Vote bank

Screen Shot 2015-05-27 at 09.14.08The 69 young people on the island of Utøya whom Anders Breivik killed

might well have been the future leaders of the party most militantly attached to multiculturalism, for among other reasons as a vote bank.

Multiculturalists triumphant

Breivik’s action made

Screen Shot 2015-05-27 at 09.17.58discussion of the whole question difficult to the point of impossibility. If you do not subscribe to the eternal truths of multiculturalism — discovered, it must be confessed, rather late in human history — you must be an apologist for Breivik.

It is a false dichotomy,

false in logic, though not necessarily in political psychology, and it is the latter which counts. What Breivik did, who preposterously believed himself to be some kind of Knight Templar, was immensely to strengthen the multiculturalists.

One of New York’s premier diving spots

Screen Shot 2015-04-24 at 20.08.29

The diving boards

The new Whitney Museum, writes Dalrymple, is the

perfect place from which to commit suicide, with what look like large diving boards emerging from the top of the building, leading straight to the ground far below. Looking up at them, one can almost hear in one’s mind’s ear the terrible sound of the bodies as they land on the ground below.

There are also, he notes,

The industrial chimneys

The industrial chimneys

some — for now — silvery industrial chimneys, leading presumably from the incinerators so necessary for the disposal of rubbishy art.

He points out that the structure (cost: $422m) illustrates on the one hand the egotism and cack-handedness of the architect Renzo Piano and his kind, and on the other the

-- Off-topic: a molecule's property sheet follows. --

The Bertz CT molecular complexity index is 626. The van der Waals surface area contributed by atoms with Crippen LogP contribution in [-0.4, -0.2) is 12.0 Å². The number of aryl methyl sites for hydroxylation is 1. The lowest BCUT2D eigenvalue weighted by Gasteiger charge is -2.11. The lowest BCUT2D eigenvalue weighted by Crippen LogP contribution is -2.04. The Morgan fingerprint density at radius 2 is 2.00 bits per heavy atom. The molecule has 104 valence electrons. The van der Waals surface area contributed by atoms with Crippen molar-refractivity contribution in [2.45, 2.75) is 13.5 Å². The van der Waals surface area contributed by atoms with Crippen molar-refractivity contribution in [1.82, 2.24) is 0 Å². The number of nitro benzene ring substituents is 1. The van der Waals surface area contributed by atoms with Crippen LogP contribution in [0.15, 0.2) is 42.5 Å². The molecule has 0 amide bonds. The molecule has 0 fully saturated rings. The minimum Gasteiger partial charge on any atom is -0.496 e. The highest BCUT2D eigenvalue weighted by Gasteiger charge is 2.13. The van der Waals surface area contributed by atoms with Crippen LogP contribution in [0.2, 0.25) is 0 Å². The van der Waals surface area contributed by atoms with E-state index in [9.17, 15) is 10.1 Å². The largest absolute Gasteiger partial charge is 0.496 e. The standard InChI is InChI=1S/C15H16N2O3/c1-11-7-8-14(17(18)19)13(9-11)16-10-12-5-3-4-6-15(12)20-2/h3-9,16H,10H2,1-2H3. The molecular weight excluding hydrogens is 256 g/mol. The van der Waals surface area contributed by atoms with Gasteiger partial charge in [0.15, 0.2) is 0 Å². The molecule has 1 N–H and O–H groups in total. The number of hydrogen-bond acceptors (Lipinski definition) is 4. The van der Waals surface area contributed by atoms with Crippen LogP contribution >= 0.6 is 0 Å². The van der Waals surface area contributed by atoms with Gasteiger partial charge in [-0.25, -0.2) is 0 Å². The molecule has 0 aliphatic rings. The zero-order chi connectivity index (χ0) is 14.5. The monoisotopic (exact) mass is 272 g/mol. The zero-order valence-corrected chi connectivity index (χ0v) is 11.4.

complete loss of judgment and taste

The façade, as charming as it is elegant

The torture chambers

of modern patrons.

The façade, which is practically without windows,

looks as if it could be the central torture chambers of the secret police, from which one half expects the screams of the tortured to emerge. Certainly, it is a façade for those with something to hide: perhaps appropriately so, given the state of so much modern art.

HQ of the secret police

Headquarters of the secret police

A monument to the vanity and aesthetic incompetence of celebrity architects

If the building were not

a tragic lost opportunity (how often do architects have the chance to build an art gallery at such cost?), it would be comic. It is as if struck already by an earthquake and in a half-collapsed state. It is a tribute to the imagination of the architect that something so expensive should be made to look so cheap.

A building that would truly have gladdened their hearts

New York at last has a building that would truly have gladdened their hearts


All is vanity and vexation of spirit

Screen Shot 2015-05-05 at 08.13.28On the Tennessee Williams character Big Daddy Pollitt:

There is a snobbery attached to lowliness of origins. Big Daddy learns that success, which has permitted him to dominate, is powerless against death. Success is illusory.

Williams, writes Dalrymple,

exposes the underside of meritocracy. When you fail, you have no one to blame but yourself. It is better to fail where there is injustice. Williams has an unwelcome message for our time, which regards unhappiness as pathological. We are not unhappy any more, but depressed. In the modern world, Big Daddy would have been given antidepressants. They would not have worked, but they would have prevented the need to look inwards.